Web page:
It’s no secret that through the years Charlotte has risen through the ranks to become US Airways’ predominent hub. But this chart included in an investor presentation today illustrates the importance of Charlotte’s traffic flows.
Charlotte now accounts for 36% of US Airways’ capacity, part of a broader strategy to centre 99% of its flying at the most profitable points in its network, and where it is strongest – Phildadelphia, Charlotte, Phoenix, Washington National (thanks to the years-long efforts to trade slots with Delta) and its Shuttle markets.
As Charlotte has gained more emphasis in the US Airways network during the last couple of years, Philadelphia, which was once the carrier’s strongest transatlantic gateway, has diminshed.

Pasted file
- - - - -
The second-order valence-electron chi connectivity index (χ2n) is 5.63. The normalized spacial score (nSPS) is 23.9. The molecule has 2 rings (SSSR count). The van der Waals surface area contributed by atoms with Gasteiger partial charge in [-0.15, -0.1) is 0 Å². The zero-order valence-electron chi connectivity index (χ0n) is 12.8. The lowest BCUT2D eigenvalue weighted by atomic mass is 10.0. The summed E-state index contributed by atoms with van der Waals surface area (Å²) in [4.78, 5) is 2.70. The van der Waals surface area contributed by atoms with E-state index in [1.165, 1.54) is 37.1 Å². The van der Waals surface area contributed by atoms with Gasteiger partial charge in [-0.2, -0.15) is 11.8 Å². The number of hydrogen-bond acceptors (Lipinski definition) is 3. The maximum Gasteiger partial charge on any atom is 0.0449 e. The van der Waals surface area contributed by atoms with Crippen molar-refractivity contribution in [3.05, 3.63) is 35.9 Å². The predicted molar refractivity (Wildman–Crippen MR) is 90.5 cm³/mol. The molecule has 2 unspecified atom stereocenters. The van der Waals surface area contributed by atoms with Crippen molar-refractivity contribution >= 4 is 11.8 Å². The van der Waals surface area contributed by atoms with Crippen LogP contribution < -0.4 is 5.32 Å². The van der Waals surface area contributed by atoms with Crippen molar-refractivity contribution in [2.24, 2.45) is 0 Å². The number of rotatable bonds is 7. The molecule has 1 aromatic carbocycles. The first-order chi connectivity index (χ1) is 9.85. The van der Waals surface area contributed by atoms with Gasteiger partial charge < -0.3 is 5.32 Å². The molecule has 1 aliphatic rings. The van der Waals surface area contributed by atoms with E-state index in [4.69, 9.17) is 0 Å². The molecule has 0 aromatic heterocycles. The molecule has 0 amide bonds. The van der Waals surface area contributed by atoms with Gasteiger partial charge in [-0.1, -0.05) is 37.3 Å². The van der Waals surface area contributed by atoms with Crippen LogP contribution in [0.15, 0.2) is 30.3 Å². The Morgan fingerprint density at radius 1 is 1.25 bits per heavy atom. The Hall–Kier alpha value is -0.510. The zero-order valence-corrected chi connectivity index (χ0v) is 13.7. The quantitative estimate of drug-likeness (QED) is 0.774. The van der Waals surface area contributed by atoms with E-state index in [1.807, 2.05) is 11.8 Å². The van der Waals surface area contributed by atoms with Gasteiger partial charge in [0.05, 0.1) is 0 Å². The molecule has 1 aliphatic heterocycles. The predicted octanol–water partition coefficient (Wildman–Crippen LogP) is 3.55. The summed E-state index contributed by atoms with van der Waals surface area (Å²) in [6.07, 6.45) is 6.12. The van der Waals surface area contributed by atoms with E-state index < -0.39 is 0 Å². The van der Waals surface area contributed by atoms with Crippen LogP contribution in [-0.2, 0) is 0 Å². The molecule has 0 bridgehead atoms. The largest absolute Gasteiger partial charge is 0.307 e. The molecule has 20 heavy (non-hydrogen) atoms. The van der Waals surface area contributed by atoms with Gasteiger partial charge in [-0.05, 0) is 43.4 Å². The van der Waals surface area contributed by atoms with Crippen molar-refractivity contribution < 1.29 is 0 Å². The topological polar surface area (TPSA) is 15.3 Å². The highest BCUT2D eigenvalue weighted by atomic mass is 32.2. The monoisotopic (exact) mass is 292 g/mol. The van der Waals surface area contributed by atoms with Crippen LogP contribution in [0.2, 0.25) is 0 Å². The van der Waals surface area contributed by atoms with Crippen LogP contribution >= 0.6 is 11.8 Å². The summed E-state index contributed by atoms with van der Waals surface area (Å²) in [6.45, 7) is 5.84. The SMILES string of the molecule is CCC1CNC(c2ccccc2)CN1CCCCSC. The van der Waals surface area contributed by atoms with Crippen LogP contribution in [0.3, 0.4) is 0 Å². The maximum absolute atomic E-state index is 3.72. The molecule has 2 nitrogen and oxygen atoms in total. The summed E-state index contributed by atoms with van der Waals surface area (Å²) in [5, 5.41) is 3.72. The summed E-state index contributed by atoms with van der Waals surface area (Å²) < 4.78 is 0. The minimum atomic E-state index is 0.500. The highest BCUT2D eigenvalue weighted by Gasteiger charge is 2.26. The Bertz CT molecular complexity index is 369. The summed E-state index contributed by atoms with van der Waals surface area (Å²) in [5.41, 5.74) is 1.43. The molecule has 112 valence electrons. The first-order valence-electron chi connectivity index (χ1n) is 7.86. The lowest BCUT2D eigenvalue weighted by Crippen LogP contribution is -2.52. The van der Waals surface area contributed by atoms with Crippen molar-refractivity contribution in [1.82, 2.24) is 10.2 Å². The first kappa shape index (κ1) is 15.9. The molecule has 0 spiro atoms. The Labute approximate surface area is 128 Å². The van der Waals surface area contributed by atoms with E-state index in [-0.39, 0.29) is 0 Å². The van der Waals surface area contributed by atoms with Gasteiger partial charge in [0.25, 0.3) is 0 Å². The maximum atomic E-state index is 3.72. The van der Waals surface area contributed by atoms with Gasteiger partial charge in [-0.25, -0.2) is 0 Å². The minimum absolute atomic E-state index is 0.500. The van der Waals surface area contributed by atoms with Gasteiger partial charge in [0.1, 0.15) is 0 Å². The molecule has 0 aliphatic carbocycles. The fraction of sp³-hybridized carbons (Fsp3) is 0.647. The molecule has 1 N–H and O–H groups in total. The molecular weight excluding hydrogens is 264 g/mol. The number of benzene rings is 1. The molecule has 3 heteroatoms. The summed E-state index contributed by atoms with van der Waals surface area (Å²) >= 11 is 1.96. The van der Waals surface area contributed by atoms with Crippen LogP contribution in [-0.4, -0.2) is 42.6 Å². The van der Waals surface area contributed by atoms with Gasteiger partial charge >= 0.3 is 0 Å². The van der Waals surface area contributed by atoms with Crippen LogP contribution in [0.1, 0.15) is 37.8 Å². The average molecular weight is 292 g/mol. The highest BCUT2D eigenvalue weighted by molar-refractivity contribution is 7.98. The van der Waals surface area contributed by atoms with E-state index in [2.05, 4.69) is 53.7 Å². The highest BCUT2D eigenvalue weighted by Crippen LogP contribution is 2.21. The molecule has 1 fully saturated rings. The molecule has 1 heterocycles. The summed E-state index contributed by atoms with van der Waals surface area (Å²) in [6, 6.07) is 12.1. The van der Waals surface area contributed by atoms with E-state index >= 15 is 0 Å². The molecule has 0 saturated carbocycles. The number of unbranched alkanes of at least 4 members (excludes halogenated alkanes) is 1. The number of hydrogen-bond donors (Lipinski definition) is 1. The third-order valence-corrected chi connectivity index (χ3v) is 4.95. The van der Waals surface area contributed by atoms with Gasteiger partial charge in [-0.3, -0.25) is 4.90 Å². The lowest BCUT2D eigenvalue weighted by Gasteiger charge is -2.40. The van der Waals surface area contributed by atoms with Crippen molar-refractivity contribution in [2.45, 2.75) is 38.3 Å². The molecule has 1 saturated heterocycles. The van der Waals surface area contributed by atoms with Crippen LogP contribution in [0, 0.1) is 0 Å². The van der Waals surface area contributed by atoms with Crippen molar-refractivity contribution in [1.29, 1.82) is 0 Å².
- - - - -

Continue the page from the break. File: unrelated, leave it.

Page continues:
Back in 2010 US Airways offiicials when announcing new transatlantic seasonal service from Charlotte cited the maturity of Philadelphia with respect to the overseas markets served from the hub.
Charlotte has also served as US Airways’ gateway to Latin America after launching service to Rio in late 2009. The carrier also in 2010 said it would remodal part of the Charlotte hub to accomodate more international flights.
The dedication to Charlotte stands against a mild feud US Airways has been having with Philadelphia during the last couple of years. Philadelphia’s anchor carrier opposes a roughly $5.2 billion expansion project that includes construction of a fifth runway.
US Airways in its recently releases annual report warned the overall capacity enhancement project at Philadelphia airport could result in huge cost increases for airlines serving the airport.
Previously, US Airways has said the costs of the planned fifth runway at Philadelphia would make it the most expensive built outside of Japan.